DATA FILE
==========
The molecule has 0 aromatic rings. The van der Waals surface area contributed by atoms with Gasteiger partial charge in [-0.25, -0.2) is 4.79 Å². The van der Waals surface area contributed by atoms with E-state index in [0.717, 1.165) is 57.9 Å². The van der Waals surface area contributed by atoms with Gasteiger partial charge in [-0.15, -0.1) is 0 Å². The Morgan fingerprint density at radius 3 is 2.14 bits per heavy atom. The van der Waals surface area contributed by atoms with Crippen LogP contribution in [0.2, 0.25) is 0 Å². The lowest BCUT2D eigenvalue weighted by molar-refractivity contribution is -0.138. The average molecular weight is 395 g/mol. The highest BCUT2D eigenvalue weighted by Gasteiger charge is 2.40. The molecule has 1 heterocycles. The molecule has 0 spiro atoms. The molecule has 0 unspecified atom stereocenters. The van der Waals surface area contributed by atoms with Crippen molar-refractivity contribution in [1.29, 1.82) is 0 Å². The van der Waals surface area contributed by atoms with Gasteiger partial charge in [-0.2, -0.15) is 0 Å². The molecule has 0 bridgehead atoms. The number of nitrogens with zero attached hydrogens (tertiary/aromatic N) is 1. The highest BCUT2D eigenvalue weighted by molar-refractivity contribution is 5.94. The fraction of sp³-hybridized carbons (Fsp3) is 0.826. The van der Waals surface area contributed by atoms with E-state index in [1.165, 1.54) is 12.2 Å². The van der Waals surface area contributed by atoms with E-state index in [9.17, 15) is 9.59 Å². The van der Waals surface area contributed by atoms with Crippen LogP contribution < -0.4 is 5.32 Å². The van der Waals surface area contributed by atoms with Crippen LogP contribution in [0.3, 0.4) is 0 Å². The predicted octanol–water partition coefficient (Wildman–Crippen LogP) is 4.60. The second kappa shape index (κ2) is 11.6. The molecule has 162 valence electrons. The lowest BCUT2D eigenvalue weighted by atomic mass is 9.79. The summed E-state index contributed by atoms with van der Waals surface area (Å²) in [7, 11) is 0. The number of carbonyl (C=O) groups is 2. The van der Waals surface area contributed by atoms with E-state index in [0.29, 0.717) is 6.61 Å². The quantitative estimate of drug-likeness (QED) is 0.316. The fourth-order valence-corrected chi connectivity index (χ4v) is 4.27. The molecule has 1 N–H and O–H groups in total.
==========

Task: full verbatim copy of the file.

The molecule has 0 aromatic rings. The van der Waals surface area contributed by atoms with Gasteiger partial charge in [-0.25, -0.2) is 4.79 Å². The van der Waals surface area contributed by atoms with E-state index in [0.717, 1.165) is 57.9 Å². The van der Waals surface area contributed by atoms with Gasteiger partial charge in [-0.15, -0.1) is 0 Å². The Morgan fingerprint density at radius 3 is 2.14 bits per heavy atom. The van der Waals surface area contributed by atoms with Crippen LogP contribution in [0.2, 0.25) is 0 Å². The lowest BCUT2D eigenvalue weighted by molar-refractivity contribution is -0.138. The average molecular weight is 395 g/mol. The highest BCUT2D eigenvalue weighted by Gasteiger charge is 2.40. The molecule has 1 heterocycles. The molecule has 0 spiro atoms. The molecule has 0 unspecified atom stereocenters. The van der Waals surface area contributed by atoms with Crippen molar-refractivity contribution in [1.29, 1.82) is 0 Å². The van der Waals surface area contributed by atoms with Gasteiger partial charge in [-0.2, -0.15) is 0 Å². The molecule has 0 bridgehead atoms. The number of nitrogens with zero attached hydrogens (tertiary/aromatic N) is 1. The highest BCUT2D eigenvalue weighted by molar-refractivity contribution is 5.94. The fraction of sp³-hybridized carbons (Fsp3) is 0.826. The van der Waals surface area contributed by atoms with E-state index in [1.165, 1.54) is 12.2 Å². The van der Waals surface area contributed by atoms with E-state index in [9.17, 15) is 9.59 Å². The van der Waals surface area contributed by atoms with Crippen LogP contribution < -0.4 is 5.32 Å². The van der Waals surface area contributed by atoms with Crippen LogP contribution in [0.3, 0.4) is 0 Å². The predicted octanol–water partition coefficient (Wildman–Crippen LogP) is 4.60. The second kappa shape index (κ2) is 11.6. The molecule has 162 valence electrons. The lowest BCUT2D eigenvalue weighted by atomic mass is 9.79. The summed E-state index contributed by atoms with van der Waals surface area (Å²) in [7, 11) is 0. The number of carbonyl (C=O) groups is 2. The van der Waals surface area contributed by atoms with E-state index in [0.29, 0.717) is 6.61 Å². The quantitative estimate of drug-likeness (QED) is 0.316. The fourth-order valence-corrected chi connectivity index (χ4v) is 4.27. The molecule has 1 N–H and O–H groups in total.